Canadian home sales continued to improve in September but there are some uncertainties that mean the rebound could stall in the months ahead.
Newly-released data from the Canadian Real Estate Association shows a 0.6% increase in home sales in September compared to the previous month.
Meanwhile, there was a 15.5% increase in actual (not seasonally adjusted) activity in the month compared to a year earlier. Sales through the MLS were 18% above the low seen in February but 8% below the highs of 2016 and 2017.
Transactions were up from year-ago levels in all of Canada’s largest urban markets, including the Lower Mainland of British Columbia, Calgary, Edmonton, Winnipeg, the Greater Toronto Area, Hamilton-Burlington, Ottawa and Montreal.
“Home sales activity and prices are improving after having weakened significantly in a number of housing markets,” said Gregory Klump, CREA’s Chief Economist. “How long the current rebound continues depends on economic growth, which is being subdued by trade and business investment uncertainties.”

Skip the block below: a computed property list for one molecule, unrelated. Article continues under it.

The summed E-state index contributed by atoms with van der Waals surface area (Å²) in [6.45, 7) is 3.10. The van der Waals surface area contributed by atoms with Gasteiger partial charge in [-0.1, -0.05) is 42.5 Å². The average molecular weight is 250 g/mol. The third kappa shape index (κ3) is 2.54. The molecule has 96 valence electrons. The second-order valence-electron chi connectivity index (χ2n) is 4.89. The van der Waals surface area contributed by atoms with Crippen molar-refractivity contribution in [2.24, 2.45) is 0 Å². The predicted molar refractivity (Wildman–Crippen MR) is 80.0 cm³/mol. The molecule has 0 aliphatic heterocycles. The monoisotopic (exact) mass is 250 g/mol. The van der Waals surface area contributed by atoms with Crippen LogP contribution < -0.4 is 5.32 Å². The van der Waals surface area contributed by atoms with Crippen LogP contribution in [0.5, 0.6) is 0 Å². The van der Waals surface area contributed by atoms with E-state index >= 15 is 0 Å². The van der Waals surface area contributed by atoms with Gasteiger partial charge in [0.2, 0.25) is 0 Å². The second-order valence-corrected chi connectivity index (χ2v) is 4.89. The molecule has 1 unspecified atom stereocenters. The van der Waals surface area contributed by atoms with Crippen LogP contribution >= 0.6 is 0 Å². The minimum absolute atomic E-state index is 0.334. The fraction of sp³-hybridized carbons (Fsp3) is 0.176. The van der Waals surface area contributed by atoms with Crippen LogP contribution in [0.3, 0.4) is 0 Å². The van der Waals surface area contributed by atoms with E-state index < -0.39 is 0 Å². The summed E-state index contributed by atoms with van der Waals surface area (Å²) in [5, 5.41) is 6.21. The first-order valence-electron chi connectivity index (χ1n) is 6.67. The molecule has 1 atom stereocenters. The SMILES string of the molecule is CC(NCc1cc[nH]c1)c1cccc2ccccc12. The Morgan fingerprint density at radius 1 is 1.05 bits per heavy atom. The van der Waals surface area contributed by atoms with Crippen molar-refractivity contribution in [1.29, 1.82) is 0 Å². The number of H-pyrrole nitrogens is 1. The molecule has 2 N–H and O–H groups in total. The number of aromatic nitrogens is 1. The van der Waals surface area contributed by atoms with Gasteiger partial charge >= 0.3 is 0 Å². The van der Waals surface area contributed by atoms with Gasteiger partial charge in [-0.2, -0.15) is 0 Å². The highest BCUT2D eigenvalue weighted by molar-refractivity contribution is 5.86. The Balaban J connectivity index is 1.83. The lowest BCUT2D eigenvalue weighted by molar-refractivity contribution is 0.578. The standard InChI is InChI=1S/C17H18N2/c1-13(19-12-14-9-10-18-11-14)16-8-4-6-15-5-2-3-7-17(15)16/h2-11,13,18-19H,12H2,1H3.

Fewer new listings
September saw a reduction in new listings, down 0.6% month-over-month. There were 4.5 months of supply by the end of the month and the sales-to-new-listings ratio increased to 61.3%.
Comparing the current and long-term sales-to-new-listings ratios, three-quarters of all local markets were in balanced market territory including the GTA and Lower Mainland of British Columbia but elsewhere the ratio shows markets favouring sellers except in Saskatoon and Southeast Saskatchewan.
The Aggregate Composite MLS® Home Price Index rose 0.5% m-o-m in September 2019, its fourth consecutive monthly gain.
Meanwhile, the actual (not seasonally adjusted) national average price for homes sold in September 2019 was around $515,500, up 5.3% from the same month last year.
This average is heavily skewed by sales in the GVA and GTA and without these markets the average was less than $397,000, reducing the year-over-year gain to 3.3%.
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